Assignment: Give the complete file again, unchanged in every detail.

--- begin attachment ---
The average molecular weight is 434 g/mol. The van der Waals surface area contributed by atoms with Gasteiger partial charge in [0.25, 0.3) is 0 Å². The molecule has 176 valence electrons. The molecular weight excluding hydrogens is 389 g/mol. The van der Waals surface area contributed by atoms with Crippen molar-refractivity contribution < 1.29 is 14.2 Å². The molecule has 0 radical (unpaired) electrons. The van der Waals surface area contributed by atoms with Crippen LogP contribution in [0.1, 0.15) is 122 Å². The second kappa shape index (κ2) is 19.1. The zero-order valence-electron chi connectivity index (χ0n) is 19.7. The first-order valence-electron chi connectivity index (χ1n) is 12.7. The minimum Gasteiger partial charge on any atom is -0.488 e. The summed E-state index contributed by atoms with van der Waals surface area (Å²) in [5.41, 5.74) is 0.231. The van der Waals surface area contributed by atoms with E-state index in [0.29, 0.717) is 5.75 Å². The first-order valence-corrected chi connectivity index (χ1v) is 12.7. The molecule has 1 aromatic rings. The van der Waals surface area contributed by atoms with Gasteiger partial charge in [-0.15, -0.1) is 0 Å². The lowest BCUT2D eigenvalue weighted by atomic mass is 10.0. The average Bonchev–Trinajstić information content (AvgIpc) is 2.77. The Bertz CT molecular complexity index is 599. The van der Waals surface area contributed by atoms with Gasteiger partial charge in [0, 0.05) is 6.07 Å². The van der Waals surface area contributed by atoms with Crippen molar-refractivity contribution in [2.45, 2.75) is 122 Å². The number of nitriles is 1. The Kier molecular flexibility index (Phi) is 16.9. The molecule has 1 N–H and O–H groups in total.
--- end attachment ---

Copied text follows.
The average molecular weight is 434 g/mol. The van der Waals surface area contributed by atoms with Gasteiger partial charge in [0.25, 0.3) is 0 Å². The molecule has 176 valence electrons. The molecular weight excluding hydrogens is 389 g/mol. The van der Waals surface area contributed by atoms with Crippen molar-refractivity contribution < 1.29 is 14.2 Å². The molecule has 0 radical (unpaired) electrons. The van der Waals surface area contributed by atoms with Crippen LogP contribution in [0.1, 0.15) is 122 Å². The second kappa shape index (κ2) is 19.1. The zero-order valence-electron chi connectivity index (χ0n) is 19.7. The first-order valence-electron chi connectivity index (χ1n) is 12.7. The minimum Gasteiger partial charge on any atom is -0.488 e. The summed E-state index contributed by atoms with van der Waals surface area (Å²) in [5.41, 5.74) is 0.231. The van der Waals surface area contributed by atoms with E-state index in [0.29, 0.717) is 5.75 Å². The first-order valence-corrected chi connectivity index (χ1v) is 12.7. The molecule has 1 aromatic rings. The van der Waals surface area contributed by atoms with Gasteiger partial charge in [-0.15, -0.1) is 0 Å². The lowest BCUT2D eigenvalue weighted by atomic mass is 10.0. The average Bonchev–Trinajstić information content (AvgIpc) is 2.77. The Bertz CT molecular complexity index is 599. The van der Waals surface area contributed by atoms with Gasteiger partial charge in [0, 0.05) is 6.07 Å². The van der Waals surface area contributed by atoms with Crippen molar-refractivity contribution in [2.45, 2.75) is 122 Å². The number of nitriles is 1. The Kier molecular flexibility index (Phi) is 16.9. The molecule has 1 N–H and O–H groups in total.